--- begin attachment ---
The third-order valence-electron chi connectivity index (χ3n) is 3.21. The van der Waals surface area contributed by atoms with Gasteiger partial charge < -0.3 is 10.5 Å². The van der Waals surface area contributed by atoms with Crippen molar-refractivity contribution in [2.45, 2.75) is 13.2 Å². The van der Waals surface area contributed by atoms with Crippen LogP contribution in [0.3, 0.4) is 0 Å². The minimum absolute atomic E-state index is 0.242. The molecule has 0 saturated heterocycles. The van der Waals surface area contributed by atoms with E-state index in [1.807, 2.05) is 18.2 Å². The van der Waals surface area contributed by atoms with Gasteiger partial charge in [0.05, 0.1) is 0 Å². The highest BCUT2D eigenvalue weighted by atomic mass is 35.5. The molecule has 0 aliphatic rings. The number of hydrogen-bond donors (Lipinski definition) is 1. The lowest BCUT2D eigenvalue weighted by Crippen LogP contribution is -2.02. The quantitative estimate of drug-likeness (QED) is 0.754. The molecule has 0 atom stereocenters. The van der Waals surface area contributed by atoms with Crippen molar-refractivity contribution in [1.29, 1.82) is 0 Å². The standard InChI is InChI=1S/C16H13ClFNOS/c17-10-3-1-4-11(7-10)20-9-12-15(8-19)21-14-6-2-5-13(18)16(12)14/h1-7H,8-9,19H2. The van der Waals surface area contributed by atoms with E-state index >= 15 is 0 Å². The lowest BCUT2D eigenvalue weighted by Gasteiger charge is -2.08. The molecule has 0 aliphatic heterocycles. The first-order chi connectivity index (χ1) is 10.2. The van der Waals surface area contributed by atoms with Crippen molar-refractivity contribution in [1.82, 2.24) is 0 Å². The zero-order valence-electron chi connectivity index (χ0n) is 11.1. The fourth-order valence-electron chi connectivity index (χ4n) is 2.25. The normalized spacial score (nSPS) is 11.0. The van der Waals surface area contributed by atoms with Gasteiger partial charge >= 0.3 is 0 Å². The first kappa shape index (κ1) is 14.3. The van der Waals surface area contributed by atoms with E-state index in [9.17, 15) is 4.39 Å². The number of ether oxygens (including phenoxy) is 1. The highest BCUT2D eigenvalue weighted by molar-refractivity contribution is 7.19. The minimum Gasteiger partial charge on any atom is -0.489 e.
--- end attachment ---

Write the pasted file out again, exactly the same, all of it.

The third-order valence-electron chi connectivity index (χ3n) is 3.21. The van der Waals surface area contributed by atoms with Gasteiger partial charge < -0.3 is 10.5 Å². The van der Waals surface area contributed by atoms with Crippen molar-refractivity contribution in [2.45, 2.75) is 13.2 Å². The van der Waals surface area contributed by atoms with Crippen LogP contribution in [0.3, 0.4) is 0 Å². The minimum absolute atomic E-state index is 0.242. The molecule has 0 saturated heterocycles. The van der Waals surface area contributed by atoms with E-state index in [1.807, 2.05) is 18.2 Å². The van der Waals surface area contributed by atoms with Gasteiger partial charge in [0.05, 0.1) is 0 Å². The highest BCUT2D eigenvalue weighted by atomic mass is 35.5. The molecule has 0 aliphatic rings. The number of hydrogen-bond donors (Lipinski definition) is 1. The lowest BCUT2D eigenvalue weighted by Crippen LogP contribution is -2.02. The quantitative estimate of drug-likeness (QED) is 0.754. The molecule has 0 atom stereocenters. The van der Waals surface area contributed by atoms with Crippen molar-refractivity contribution in [1.29, 1.82) is 0 Å². The standard InChI is InChI=1S/C16H13ClFNOS/c17-10-3-1-4-11(7-10)20-9-12-15(8-19)21-14-6-2-5-13(18)16(12)14/h1-7H,8-9,19H2. The van der Waals surface area contributed by atoms with E-state index >= 15 is 0 Å². The lowest BCUT2D eigenvalue weighted by Gasteiger charge is -2.08. The molecule has 0 aliphatic heterocycles. The first-order chi connectivity index (χ1) is 10.2. The van der Waals surface area contributed by atoms with Crippen molar-refractivity contribution in [1.82, 2.24) is 0 Å². The zero-order valence-electron chi connectivity index (χ0n) is 11.1. The fourth-order valence-electron chi connectivity index (χ4n) is 2.25. The normalized spacial score (nSPS) is 11.0. The van der Waals surface area contributed by atoms with Gasteiger partial charge >= 0.3 is 0 Å². The first kappa shape index (κ1) is 14.3. The van der Waals surface area contributed by atoms with E-state index in [9.17, 15) is 4.39 Å². The number of ether oxygens (including phenoxy) is 1. The highest BCUT2D eigenvalue weighted by molar-refractivity contribution is 7.19. The minimum Gasteiger partial charge on any atom is -0.489 e.